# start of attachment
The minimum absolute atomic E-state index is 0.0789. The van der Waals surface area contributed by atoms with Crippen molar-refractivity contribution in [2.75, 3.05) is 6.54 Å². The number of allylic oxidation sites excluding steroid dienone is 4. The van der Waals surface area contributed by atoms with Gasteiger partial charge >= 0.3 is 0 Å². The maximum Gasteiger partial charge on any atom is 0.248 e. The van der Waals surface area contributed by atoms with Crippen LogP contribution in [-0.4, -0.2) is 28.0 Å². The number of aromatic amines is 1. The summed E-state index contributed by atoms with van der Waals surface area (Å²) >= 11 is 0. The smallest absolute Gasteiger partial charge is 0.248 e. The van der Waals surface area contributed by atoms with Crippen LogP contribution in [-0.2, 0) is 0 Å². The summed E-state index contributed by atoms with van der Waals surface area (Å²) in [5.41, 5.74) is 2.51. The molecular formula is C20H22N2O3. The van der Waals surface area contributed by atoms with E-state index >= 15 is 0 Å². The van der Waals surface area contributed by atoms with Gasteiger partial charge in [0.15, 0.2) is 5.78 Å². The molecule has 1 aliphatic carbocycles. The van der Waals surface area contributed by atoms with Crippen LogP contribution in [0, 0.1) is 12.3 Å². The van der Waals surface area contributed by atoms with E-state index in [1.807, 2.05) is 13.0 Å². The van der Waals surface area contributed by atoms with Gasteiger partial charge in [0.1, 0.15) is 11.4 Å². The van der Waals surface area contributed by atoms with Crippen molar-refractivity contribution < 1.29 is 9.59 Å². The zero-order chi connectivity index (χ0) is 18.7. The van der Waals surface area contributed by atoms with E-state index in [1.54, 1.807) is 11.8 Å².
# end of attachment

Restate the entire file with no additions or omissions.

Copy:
The minimum absolute atomic E-state index is 0.0789. The van der Waals surface area contributed by atoms with Crippen molar-refractivity contribution in [2.75, 3.05) is 6.54 Å². The number of allylic oxidation sites excluding steroid dienone is 4. The van der Waals surface area contributed by atoms with Gasteiger partial charge >= 0.3 is 0 Å². The maximum Gasteiger partial charge on any atom is 0.248 e. The van der Waals surface area contributed by atoms with Crippen LogP contribution in [-0.4, -0.2) is 28.0 Å². The number of aromatic amines is 1. The summed E-state index contributed by atoms with van der Waals surface area (Å²) >= 11 is 0. The smallest absolute Gasteiger partial charge is 0.248 e. The van der Waals surface area contributed by atoms with Crippen LogP contribution in [-0.2, 0) is 0 Å². The summed E-state index contributed by atoms with van der Waals surface area (Å²) in [5.41, 5.74) is 2.51. The molecular formula is C20H22N2O3. The van der Waals surface area contributed by atoms with E-state index >= 15 is 0 Å². The van der Waals surface area contributed by atoms with Gasteiger partial charge in [0.15, 0.2) is 5.78 Å². The molecule has 1 aliphatic carbocycles. The van der Waals surface area contributed by atoms with Crippen LogP contribution in [0, 0.1) is 12.3 Å². The van der Waals surface area contributed by atoms with E-state index in [1.807, 2.05) is 13.0 Å². The van der Waals surface area contributed by atoms with Gasteiger partial charge in [0.1, 0.15) is 11.4 Å². The van der Waals surface area contributed by atoms with Crippen molar-refractivity contribution < 1.29 is 9.59 Å². The zero-order chi connectivity index (χ0) is 18.7. The van der Waals surface area contributed by atoms with E-state index in [1.54, 1.807) is 11.8 Å².